South Korean regulators say only two vehicles out of 16 passed nitrogen oxide emission tests.

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South Korea: 14 Out of 16 Cars Flunk Emission Tests
South Korean regulators say only two vehicles out of 16 passed nitrogen oxide emission tests.

— Volkswagen maybe won't feel so bad concerning its illegal nitrogen oxide emissions, at least in South Korea where officials found 14 out of 16 diesel cars from various automakers are determined to be illegal.

The South Korean National Institute of Environmental Research opened an investigation into possible emission problems because of the chaos Volkswagen caused across the world.

South Korean regulators refused recall plans submitted by Volkswagen because VW couldn't prove how its proposed remedies would fix the cars. Volkswagen responded by saying it couldn't provide detailed evidence of changes or updates to software because the software hadn't been created.

Based on what is happening with VW, Korean officials sought to test additional VW models in addition to models from other automakers to determine if the nitrogen oxide emissions were legal. Results showed some of the nation's most popular vehicles are emitting nitrogen oxides far above legal standards.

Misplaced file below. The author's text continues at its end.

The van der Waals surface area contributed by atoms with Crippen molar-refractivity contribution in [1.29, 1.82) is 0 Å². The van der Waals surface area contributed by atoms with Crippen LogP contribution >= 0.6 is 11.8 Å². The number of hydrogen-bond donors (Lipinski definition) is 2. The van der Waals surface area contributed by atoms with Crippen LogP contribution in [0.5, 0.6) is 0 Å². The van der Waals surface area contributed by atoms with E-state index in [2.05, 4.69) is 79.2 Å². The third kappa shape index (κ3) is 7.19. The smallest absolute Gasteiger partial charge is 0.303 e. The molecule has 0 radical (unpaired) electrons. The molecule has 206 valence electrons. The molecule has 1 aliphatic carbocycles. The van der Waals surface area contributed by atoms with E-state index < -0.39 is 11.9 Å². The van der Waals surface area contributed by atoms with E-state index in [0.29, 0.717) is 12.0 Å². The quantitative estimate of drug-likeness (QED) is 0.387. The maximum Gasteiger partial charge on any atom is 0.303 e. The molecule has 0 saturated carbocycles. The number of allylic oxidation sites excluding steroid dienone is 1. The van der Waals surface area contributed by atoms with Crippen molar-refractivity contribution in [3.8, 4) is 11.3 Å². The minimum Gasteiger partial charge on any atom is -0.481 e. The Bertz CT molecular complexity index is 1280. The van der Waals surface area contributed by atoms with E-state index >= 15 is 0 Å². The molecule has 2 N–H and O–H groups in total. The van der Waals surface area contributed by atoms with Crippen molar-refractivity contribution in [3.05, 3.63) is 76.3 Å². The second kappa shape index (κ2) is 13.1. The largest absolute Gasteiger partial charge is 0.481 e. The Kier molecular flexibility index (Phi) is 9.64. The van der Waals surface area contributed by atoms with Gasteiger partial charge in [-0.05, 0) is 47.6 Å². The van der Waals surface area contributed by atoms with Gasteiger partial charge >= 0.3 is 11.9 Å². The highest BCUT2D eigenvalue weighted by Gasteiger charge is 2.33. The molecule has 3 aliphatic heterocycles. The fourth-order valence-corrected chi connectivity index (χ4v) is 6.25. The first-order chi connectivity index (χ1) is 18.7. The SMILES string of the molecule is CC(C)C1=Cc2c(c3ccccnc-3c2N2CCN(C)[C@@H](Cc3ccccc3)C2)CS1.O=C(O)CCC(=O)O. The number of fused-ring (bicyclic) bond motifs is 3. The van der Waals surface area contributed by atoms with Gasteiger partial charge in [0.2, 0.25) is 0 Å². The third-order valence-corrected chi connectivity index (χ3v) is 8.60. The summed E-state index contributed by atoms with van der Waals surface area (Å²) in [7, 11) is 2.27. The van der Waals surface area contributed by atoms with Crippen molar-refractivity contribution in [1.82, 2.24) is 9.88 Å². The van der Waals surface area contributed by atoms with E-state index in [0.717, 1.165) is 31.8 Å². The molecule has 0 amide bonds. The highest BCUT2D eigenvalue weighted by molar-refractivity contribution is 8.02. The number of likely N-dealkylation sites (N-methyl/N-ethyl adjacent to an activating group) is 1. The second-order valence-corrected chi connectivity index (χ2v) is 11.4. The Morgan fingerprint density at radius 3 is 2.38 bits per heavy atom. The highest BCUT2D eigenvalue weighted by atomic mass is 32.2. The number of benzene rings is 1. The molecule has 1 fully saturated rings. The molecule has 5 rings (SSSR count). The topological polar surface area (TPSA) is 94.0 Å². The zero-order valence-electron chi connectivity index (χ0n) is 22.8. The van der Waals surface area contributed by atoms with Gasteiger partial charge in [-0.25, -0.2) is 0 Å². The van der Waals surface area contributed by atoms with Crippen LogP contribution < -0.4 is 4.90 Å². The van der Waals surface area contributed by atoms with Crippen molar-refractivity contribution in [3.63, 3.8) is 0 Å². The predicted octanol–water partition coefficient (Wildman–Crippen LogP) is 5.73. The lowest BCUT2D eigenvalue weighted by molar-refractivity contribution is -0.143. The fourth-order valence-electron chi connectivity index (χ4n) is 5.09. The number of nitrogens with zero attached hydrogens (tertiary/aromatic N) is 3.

Regulators say the top offender is the Nissan Qashqai, an SUV that is blowing out nitrogen oxides 10 times above legal standards. Next in the perp walk are the Hyundai Sonata and Kia Sportage that emit up to six times the legal level of nitrogen oxides.

Other vehicles above the legal limits at various amounts are the Mercedes Benz E220, Maserati's Ghibli, Volvo XC60 D4, Ssangyong Tivoli, Peugeot 3008, Renault QM3 and the Korean version of the Chevrolet Trax.

Other vehicles that tested above legal limits that are maybe more recognizable to U.S. residents are the the Korean versions of the Jeep Cherokee, Ford Focus, Volkswagen Touareg and the Porsche Cayenne.

The government says the only two vehicles that fall within legal nitrogen oxide limits are the Land Rover Range Rover Evoque and BMW 520d.

South Korean prosecutors are expected to take action against the automakers, certainly against the biggest offenders. However, government officials haven't indicated what they will do, if anything, to remedy the illegal vehicles and assure future models don't break emissions laws.


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